Non Fiction

Given the deluge of cookery books and unrelenting television programs, it is hard to imagine a time when there wasn’t a single Australian cookery book. This year marks the sesquicentenary of the first: The English and Australian Cookery Book, a volume published anonymously in London, and compiled by ‘An Australian Aristologist’, Edward Abbott. Abbott (1 ...

Luke Horton reviews 'Granta 129: Fate' edited by Sigrid Rausing

Luke Horton
Wednesday, 17 December 2014

In 2013, publisher Sigrid Rausing significantly reduced Granta magazine’s staff, and long-time editor John Freeman resigned. At this news, various high-profile contributors, including Peter Carey, expressed their concern for the future of the magazine. But if we can judge solely on the quality of this edition, the new Rausing-edited Granta has lost n ...

Nick Haslam reviews 'Mind Change' by Susan Greenfield

Nick Haslam
Wednesday, 17 December 2014

Over at the academy, the lecture is not what it used to be. Colourful slides and short videos accompany the spoken word, and this audio-visual feast can be ordered take-away, lecture recordings instantly downloadable from the university’s ‘learning management system’. Students sit, laptops open, alternating their gaze between the lectern and the web. Many stay ...

Peter Acton reviews 'The Invention of News' by Andrew Pettegree

Peter Acton
Wednesday, 17 December 2014

When St Paul’s burned down in 1561, no one was in any doubt that it was the work of God. The debate – and it was a furious one in the press of the time – concerned what this said about His views on the abolition of the mass. Contemporary press reports of the Battle of Lepanto, the St Bartholomew’s Day Massacre, and the Spanish Armada show how reporting of ev ...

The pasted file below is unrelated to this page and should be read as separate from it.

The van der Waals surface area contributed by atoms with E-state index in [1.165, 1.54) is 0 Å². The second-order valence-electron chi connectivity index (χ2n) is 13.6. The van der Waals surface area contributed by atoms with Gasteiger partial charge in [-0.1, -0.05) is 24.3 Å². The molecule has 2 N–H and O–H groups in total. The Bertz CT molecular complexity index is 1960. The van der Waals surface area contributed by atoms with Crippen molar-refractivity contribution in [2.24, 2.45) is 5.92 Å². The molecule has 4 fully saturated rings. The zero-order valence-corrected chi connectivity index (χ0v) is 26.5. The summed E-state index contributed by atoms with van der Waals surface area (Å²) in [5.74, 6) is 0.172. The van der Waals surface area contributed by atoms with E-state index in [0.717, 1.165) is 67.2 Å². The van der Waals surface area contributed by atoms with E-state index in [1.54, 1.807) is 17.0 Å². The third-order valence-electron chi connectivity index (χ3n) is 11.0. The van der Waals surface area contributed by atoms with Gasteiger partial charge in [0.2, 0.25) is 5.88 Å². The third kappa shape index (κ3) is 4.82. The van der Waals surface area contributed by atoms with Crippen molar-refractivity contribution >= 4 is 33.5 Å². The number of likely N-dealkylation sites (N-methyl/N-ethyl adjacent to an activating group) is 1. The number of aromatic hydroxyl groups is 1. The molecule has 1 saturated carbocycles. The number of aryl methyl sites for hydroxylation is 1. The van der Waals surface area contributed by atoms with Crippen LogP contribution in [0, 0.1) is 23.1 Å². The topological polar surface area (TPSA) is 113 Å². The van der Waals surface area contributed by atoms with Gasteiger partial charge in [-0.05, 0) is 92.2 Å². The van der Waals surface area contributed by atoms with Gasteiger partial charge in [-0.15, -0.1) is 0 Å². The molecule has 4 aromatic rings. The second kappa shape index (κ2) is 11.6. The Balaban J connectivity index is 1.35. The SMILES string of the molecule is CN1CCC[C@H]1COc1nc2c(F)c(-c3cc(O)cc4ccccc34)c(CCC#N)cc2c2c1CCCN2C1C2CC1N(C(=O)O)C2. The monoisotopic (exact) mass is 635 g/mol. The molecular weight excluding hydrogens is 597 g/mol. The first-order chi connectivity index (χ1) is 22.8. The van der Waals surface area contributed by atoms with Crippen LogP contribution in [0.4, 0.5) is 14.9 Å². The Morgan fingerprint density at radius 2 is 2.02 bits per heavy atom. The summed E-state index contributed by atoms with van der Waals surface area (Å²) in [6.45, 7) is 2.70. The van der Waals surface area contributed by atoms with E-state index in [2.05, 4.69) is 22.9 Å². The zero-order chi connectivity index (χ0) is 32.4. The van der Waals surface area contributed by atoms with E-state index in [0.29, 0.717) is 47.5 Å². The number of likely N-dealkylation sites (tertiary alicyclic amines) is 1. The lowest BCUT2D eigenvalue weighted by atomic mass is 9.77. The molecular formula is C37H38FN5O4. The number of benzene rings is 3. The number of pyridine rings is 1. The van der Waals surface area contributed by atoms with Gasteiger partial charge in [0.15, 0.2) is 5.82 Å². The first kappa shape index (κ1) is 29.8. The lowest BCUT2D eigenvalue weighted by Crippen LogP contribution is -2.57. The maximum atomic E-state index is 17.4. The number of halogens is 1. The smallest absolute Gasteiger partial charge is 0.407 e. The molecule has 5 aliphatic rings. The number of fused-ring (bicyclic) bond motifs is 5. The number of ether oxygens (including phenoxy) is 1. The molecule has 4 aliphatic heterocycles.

Emily Howie reviews 'The Seasons of Trouble' by Rohini Mohan

Emily Howie
Wednesday, 17 December 2014

In May 2009, Sri Lanka’s three-decade-long civil war came to an end with the government’s defeat of the separatist Liberation Tigers of Tamil Eelam (known as the Tamil Tigers). The long conflict had brought a range of horrific abuses: deliberate shelling of civilian areas; suicide bombing of civilian targets; enforced disappearances; rape; forced conscription, i ...

Claudia Hyles reviews 'The Island of Singing Fish' by Tina Faulk

Claudia Hyles
Wednesday, 17 December 2014

Two government acts shaped Tina Faulk’s life: Ceylon’s 1956 Official Language Policy Act, known as the Sinhala Only Act, and Australia’s Immigration Restriction Act of 1901, better known as the White Australia policy. The first virtually disenfranchised not only Faulk’s Burgher community, but also Sinhalese and Tamil middle-class élites, whose primary langu ...

David Harper reviews 'Murray Gleeson' by Michael Pelly

David Harper
Wednesday, 17 December 2014

Although a few can pull it off, most judges have the good sense not to attempt an autobiography. Judges’ personalities are not usually of such outstanding interest, andtheir lives generally do not so engage with the world, as to generate the stuff from which autobiographies worth publishing are made. The reserve which thejudicial experience inculcates, and the gen ...

The white explorers who first penetrated the interior of this continent were exceptional men. White Australians of the time considered them heroes, performing an essential role in identifying opportunities for exploitation, settlement, and commerce. Mostly, the explorers were heroic – determined, tough, single-minded, and stoic in the face of enormous hardship. Th ...

Ben Brooker reviews 'The Impulse Society' by Paul Roberts

Ben Brooker
Wednesday, 17 December 2014

Paul Roberts’s The Impulse Society is the latest entry in a now familiar subtype of polemic: that of the society in decline, the symptoms of which run the gamut of Western post-industrialist ills from childhood obesity to the meltdown of global economic markets, and the syndrome of which is, at root, advanced capitalism. The lineage can be traced back throu ...

Carolyn D'Cruz reviews 'What is Veiling?' by Sahar Amer

Carolyn D'Cruz
Wednesday, 17 December 2014

As a child growing up Catholic in the late 1960s, I wore a black lacy veil over my hair to church every Sunday. After losing my religion sometime in my mid-teens, I had forgotten about this veil wearing until I found myself arguing with far too many people about the ‘burqa ban’. The general vitriol, together with the presumptions many people hold about Muslim wo ...

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